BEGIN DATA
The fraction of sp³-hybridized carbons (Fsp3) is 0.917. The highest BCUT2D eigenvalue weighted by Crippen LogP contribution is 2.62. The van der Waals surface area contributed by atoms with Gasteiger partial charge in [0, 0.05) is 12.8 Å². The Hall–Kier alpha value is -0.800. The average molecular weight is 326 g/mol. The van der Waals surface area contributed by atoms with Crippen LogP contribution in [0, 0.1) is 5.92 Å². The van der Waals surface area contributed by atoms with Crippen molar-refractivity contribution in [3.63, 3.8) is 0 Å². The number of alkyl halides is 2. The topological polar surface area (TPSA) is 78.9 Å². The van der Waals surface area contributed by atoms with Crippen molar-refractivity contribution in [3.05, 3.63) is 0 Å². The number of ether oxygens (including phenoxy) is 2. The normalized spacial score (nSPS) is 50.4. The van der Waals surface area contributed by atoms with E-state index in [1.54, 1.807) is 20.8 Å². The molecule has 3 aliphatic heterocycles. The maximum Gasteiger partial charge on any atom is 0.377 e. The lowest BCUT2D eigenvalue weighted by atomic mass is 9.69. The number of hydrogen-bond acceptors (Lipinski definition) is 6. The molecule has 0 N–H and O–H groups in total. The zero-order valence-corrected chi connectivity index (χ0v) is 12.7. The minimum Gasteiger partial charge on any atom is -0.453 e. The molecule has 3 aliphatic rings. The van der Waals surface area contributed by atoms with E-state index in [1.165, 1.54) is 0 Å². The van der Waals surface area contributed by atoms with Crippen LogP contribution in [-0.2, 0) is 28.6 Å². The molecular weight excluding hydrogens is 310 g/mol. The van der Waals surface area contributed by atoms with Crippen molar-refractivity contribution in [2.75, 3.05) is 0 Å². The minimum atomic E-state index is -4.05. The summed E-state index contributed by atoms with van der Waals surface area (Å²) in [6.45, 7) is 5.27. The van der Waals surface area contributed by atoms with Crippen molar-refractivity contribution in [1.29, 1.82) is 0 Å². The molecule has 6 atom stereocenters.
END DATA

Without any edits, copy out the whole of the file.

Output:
The fraction of sp³-hybridized carbons (Fsp3) is 0.917. The highest BCUT2D eigenvalue weighted by Crippen LogP contribution is 2.62. The van der Waals surface area contributed by atoms with Gasteiger partial charge in [0, 0.05) is 12.8 Å². The Hall–Kier alpha value is -0.800. The average molecular weight is 326 g/mol. The van der Waals surface area contributed by atoms with Crippen LogP contribution in [0, 0.1) is 5.92 Å². The van der Waals surface area contributed by atoms with Crippen molar-refractivity contribution in [3.63, 3.8) is 0 Å². The number of alkyl halides is 2. The topological polar surface area (TPSA) is 78.9 Å². The van der Waals surface area contributed by atoms with Crippen molar-refractivity contribution in [3.05, 3.63) is 0 Å². The number of ether oxygens (including phenoxy) is 2. The normalized spacial score (nSPS) is 50.4. The van der Waals surface area contributed by atoms with E-state index in [1.54, 1.807) is 20.8 Å². The molecule has 3 aliphatic heterocycles. The maximum Gasteiger partial charge on any atom is 0.377 e. The lowest BCUT2D eigenvalue weighted by atomic mass is 9.69. The number of hydrogen-bond acceptors (Lipinski definition) is 6. The molecule has 0 N–H and O–H groups in total. The zero-order valence-corrected chi connectivity index (χ0v) is 12.7. The minimum Gasteiger partial charge on any atom is -0.453 e. The molecule has 3 aliphatic rings. The van der Waals surface area contributed by atoms with E-state index in [1.165, 1.54) is 0 Å². The van der Waals surface area contributed by atoms with Crippen LogP contribution in [-0.2, 0) is 28.6 Å². The molecular weight excluding hydrogens is 310 g/mol. The van der Waals surface area contributed by atoms with Crippen molar-refractivity contribution in [2.75, 3.05) is 0 Å². The minimum atomic E-state index is -4.05. The summed E-state index contributed by atoms with van der Waals surface area (Å²) in [6.45, 7) is 5.27. The van der Waals surface area contributed by atoms with Crippen molar-refractivity contribution in [1.29, 1.82) is 0 Å². The molecule has 6 atom stereocenters.